In Dungeons and Dragons, there is a set of expectations that together create an optimistic experience. The challenges the party faces will be appropriately difficult, and they will be rewarded with loot and experience for overcoming. If the party is inexperienced, death is unlikely, so long as the dungeon master is good; rerolling characters or forcing friends to sit out isn’t fun, even if it’s the consequence of a “fair” game. Similar grace is given in digital role playing games with the ability to reload saves, and sometimes features likes automated difficulty scaling. Given these rules, the experience is one of growth and accomplishment, yet the genre is also known for its story telling. Often the worlds are bleak, and the party or lone player character must overcome some looming threat and save the world. It’s serious business.
The problem is that these two things—gameplay about growth and story about the end of the world—don’t line up. If we want to tell a story of some bleak post-apocalypse, or pseudo-medieval feudalism, the player needs to have different expectations. It’s easy to imagine an alternative game: accomplishing the quest may have no effect on the greater problem, the dungeon may be a trap, the party or player character may suffer permanent wounds, and the only loot may be rusted beyond value. That could still be a role playing game, but those rules create a different experience. The S.T.A.L.K.E.R. games and—to a lesser extent—Dark Souls are close examples. Because those games’ rules create a bleak experience, the narrative fits.
On the other side are games like Skyrim. Due to the way external rules (such as saving and automated difficulty scaling) combine with the internal rules of experience and skill trees, the game creates an enjoyable experience. The player knows that if an encounter is too difficult, by spending some time gaining experience elsewhere, anything will become possible. Short of a level limit, the player’s potential power exceeds that of any non-playable character or monster, making the player a hero in the mythic sense.
This choice of rules in Elder Scrolls games is not a problem on its own until these games try to tell an epic story. Dragons may be returning, or gates to oblivion opening, or gods reincarnating, but none of these threats are real within their game’s rules. By the time the player faces the final enemy, the player character is so strong that the whole conflict becomes a joke, and the non-playable characters telling you to hurry clearly don’t understand the way the world works. There was never a serious risk; the end of the world will wait until the player is ready.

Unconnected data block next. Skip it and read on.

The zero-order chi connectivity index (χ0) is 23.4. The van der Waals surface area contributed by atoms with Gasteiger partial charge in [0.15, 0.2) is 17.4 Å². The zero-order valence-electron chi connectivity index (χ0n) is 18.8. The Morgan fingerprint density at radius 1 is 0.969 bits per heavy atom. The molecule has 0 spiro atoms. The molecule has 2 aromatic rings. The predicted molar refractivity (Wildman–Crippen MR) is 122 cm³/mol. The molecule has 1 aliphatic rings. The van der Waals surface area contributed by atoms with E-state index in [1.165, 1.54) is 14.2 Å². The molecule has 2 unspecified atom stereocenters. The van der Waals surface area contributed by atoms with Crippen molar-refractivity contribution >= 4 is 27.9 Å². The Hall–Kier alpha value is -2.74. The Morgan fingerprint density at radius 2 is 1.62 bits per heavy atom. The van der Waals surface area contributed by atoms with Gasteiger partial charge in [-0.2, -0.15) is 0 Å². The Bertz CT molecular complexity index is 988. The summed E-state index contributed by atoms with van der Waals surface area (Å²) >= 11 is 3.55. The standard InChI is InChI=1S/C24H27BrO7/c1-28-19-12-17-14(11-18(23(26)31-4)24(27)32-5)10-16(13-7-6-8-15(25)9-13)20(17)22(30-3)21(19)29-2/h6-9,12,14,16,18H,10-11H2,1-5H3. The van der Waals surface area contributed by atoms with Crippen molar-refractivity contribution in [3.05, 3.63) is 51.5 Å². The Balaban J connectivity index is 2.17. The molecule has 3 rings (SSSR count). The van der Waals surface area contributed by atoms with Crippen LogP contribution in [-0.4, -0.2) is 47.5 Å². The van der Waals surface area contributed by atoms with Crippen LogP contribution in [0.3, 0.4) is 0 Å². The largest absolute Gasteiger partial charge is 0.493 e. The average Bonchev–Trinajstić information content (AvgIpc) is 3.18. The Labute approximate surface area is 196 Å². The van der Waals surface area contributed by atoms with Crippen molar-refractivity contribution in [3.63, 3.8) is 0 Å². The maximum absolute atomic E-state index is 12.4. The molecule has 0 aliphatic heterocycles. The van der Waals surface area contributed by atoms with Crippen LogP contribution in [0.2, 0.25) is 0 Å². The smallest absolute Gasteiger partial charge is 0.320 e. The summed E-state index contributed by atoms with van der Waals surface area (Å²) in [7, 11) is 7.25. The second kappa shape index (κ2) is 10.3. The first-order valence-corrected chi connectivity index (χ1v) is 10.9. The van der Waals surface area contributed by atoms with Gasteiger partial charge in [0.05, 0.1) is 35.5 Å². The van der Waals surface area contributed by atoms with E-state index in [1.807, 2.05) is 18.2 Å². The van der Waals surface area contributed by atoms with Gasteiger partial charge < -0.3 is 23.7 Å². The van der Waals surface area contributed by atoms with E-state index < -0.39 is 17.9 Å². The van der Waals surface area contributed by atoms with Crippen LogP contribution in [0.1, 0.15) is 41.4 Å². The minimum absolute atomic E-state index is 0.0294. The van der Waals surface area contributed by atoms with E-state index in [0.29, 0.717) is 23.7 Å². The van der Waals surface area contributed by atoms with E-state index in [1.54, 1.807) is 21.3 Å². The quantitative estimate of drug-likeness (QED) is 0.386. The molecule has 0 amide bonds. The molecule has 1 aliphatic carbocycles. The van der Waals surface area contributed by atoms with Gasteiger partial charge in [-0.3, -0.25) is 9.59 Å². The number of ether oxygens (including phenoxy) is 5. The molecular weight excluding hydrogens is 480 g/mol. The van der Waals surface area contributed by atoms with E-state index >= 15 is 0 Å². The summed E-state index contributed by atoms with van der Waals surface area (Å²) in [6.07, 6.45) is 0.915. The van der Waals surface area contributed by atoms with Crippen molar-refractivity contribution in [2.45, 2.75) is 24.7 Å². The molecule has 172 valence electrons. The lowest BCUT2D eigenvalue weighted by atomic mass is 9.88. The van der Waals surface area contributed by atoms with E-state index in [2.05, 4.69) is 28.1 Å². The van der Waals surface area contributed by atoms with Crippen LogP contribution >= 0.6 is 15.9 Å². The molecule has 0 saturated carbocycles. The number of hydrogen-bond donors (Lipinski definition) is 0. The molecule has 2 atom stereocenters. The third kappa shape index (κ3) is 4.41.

Now, there are exceptions. Although I would include Bioware games (from Baldur’s Gate onward) in this category of optimistic role playing games due to their design, the drama of their stories feels somewhat more honest because their worlds have more consequence. Characters can, and often do, die. Mass Effect 3 created such a strong sense of narrative urgency, I ignored almost all of the side quests. That said, there is still a limit on this when dialogue is separate from the role-playing gameplay about growth and power. The same story might be told more powerfully, or more honestly, with the structure of a game like The Walking Dead.
That said, most fantasy games try to imitate Tolkien, Jordan, or Martin. To various extents, all of them wrote bleak stories that thrive on uncertainty. At their lightest, they suggest the existence of some positive force of fate that will make things right. At their darkest, “good” and “evil” become indistinguishable, and the triumph of one over the other becomes meaningless. Unlike a player character in a role playing game, these heroes suffer wounds, age, and die. At best, their power over time follows a parabola. If role playing games want to tell these stories, their rules need to change.
There is another alternative though. I like the playful optimism allowed by many role playing games. There is an agency in those worlds that extends to my view of reality; I feel happy knowing that it only takes practice to become better at programming or writing or so on. The world is not always as bleak as the stories we write about it. Instead of changing the rules of these optimistic games, we could change the stories. They could emulate mythology or embrace child-like absurdity. The rules of Skyrim’s world have more in common with Adventure Time than Middle Earth, so why not treat it that way? In short, many of our games are already optimistic and silly by design; if we want their stories to improve, we should either accept the honesty of their silliness, or change the games themselves.